Good points in the rest of your post too. Second Life is half-social-network, half-MMO. I tend to focus on the social networking bits since I'm a social networking addict and I don't even *use* any other MMOs. (I have never played WoW, for example.) So the criticism "SL doesn't run on mobile devices" is a shortcoming if you consider it to be a social networking but (as you point out) not if you consider it as an MMO.

MirrorWorld

Could someone please define "mobile devices"? My own experience is that most virtual worlds play fairly well, even on a netbook, on a cabled internet connection.

In april 2009, i made a status, after 6 months of blogging about virtual worlds, focusing on SL.
(Translated to english: http://mirrorworlds.dk/second-life/34-virtuelle-verdener/49-6-months-with-second-life-news-some-heavy-death-throes.html)

I'll save you the click:

"Best gues-timate:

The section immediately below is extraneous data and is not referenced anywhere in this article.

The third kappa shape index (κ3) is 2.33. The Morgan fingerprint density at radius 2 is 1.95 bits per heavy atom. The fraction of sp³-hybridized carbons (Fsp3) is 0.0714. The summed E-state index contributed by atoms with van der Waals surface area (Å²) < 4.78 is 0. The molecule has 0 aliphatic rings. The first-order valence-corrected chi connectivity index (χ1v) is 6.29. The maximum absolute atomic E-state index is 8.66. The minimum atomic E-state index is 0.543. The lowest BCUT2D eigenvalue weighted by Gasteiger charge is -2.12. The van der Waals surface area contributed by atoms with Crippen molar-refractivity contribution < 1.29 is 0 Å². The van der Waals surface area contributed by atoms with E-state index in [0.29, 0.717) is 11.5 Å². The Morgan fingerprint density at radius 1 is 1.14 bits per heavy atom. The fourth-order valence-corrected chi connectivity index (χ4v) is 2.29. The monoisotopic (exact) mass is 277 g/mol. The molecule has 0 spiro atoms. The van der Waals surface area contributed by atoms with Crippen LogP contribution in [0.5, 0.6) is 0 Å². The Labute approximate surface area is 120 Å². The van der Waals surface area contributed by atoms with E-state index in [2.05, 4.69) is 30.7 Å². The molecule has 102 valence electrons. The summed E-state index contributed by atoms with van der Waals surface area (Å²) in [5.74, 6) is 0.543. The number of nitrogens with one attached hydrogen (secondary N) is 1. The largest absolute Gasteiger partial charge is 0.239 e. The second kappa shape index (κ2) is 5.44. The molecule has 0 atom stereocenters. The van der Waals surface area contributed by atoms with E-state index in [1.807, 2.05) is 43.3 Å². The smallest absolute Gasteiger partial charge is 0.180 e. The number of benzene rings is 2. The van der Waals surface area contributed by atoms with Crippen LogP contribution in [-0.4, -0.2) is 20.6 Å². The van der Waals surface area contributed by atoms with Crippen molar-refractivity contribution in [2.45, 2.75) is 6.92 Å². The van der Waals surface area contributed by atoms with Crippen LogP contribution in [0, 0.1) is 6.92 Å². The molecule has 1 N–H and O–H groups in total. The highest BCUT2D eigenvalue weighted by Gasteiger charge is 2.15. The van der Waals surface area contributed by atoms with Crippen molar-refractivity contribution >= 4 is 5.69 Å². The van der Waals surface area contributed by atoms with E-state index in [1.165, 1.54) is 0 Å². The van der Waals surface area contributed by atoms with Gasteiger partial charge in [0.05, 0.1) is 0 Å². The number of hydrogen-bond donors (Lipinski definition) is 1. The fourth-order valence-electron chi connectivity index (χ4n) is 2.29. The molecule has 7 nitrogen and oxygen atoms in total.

Over 6 months, a minimum of 53,300 links and articles about virtual worlds, where Second Life is responsible for 28,600, hitted my news-radar. (October 14, 2008 - April 7, 2009).

What the real figure is? I don't know, but certainly much higher.
I can only estimate in what I have received, and only follow a small portion of the Internet. Mostly limited by language. What happens on other languages like Rusian, Indian, Chinise, South America, eg. Brazil, etc., I can't tell."

Sylea Sygall

Wow. What an outstandingly mis-informed article. Not surprisingly, also incredibly negative, which seems to be the general attitude when mainstream media prints anything about SL. i was also surprised by the level of negativity in the reader comments.